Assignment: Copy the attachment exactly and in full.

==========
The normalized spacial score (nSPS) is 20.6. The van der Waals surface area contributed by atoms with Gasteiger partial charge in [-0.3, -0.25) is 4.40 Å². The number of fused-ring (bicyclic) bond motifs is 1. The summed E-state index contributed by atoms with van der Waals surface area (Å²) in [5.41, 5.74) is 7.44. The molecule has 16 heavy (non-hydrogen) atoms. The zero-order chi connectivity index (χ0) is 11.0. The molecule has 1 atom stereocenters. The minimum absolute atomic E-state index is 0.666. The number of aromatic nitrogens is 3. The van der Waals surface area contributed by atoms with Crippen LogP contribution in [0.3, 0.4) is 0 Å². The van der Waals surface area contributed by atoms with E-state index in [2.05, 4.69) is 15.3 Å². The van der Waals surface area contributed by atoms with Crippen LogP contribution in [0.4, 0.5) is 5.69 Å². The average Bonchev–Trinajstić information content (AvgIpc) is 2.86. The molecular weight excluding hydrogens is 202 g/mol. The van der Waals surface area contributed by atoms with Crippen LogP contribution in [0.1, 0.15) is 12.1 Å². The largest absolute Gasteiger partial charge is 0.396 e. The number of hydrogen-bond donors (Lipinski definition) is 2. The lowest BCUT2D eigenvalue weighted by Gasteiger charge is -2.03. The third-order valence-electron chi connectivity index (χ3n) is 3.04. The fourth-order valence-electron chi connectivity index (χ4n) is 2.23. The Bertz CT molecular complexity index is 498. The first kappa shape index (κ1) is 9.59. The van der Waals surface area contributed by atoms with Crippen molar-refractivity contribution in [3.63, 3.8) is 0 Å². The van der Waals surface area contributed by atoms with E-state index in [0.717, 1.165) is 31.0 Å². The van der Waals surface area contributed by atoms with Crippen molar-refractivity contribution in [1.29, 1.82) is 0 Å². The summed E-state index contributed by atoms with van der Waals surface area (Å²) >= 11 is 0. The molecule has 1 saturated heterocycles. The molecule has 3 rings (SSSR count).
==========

The normalized spacial score (nSPS) is 20.6. The van der Waals surface area contributed by atoms with Gasteiger partial charge in [-0.3, -0.25) is 4.40 Å². The number of fused-ring (bicyclic) bond motifs is 1. The summed E-state index contributed by atoms with van der Waals surface area (Å²) in [5.41, 5.74) is 7.44. The molecule has 16 heavy (non-hydrogen) atoms. The zero-order chi connectivity index (χ0) is 11.0. The molecule has 1 atom stereocenters. The minimum absolute atomic E-state index is 0.666. The number of aromatic nitrogens is 3. The van der Waals surface area contributed by atoms with Crippen LogP contribution in [0.3, 0.4) is 0 Å². The van der Waals surface area contributed by atoms with E-state index in [2.05, 4.69) is 15.3 Å². The van der Waals surface area contributed by atoms with Crippen LogP contribution in [0.4, 0.5) is 5.69 Å². The average Bonchev–Trinajstić information content (AvgIpc) is 2.86. The molecular weight excluding hydrogens is 202 g/mol. The van der Waals surface area contributed by atoms with Crippen LogP contribution in [0.1, 0.15) is 12.1 Å². The largest absolute Gasteiger partial charge is 0.396 e. The number of hydrogen-bond donors (Lipinski definition) is 2. The lowest BCUT2D eigenvalue weighted by Gasteiger charge is -2.03. The third-order valence-electron chi connectivity index (χ3n) is 3.04. The fourth-order valence-electron chi connectivity index (χ4n) is 2.23. The Bertz CT molecular complexity index is 498. The first kappa shape index (κ1) is 9.59. The van der Waals surface area contributed by atoms with Crippen molar-refractivity contribution in [3.63, 3.8) is 0 Å². The van der Waals surface area contributed by atoms with E-state index in [0.717, 1.165) is 31.0 Å². The van der Waals surface area contributed by atoms with Crippen molar-refractivity contribution in [1.29, 1.82) is 0 Å². The summed E-state index contributed by atoms with van der Waals surface area (Å²) >= 11 is 0. The molecule has 1 saturated heterocycles. The molecule has 3 rings (SSSR count).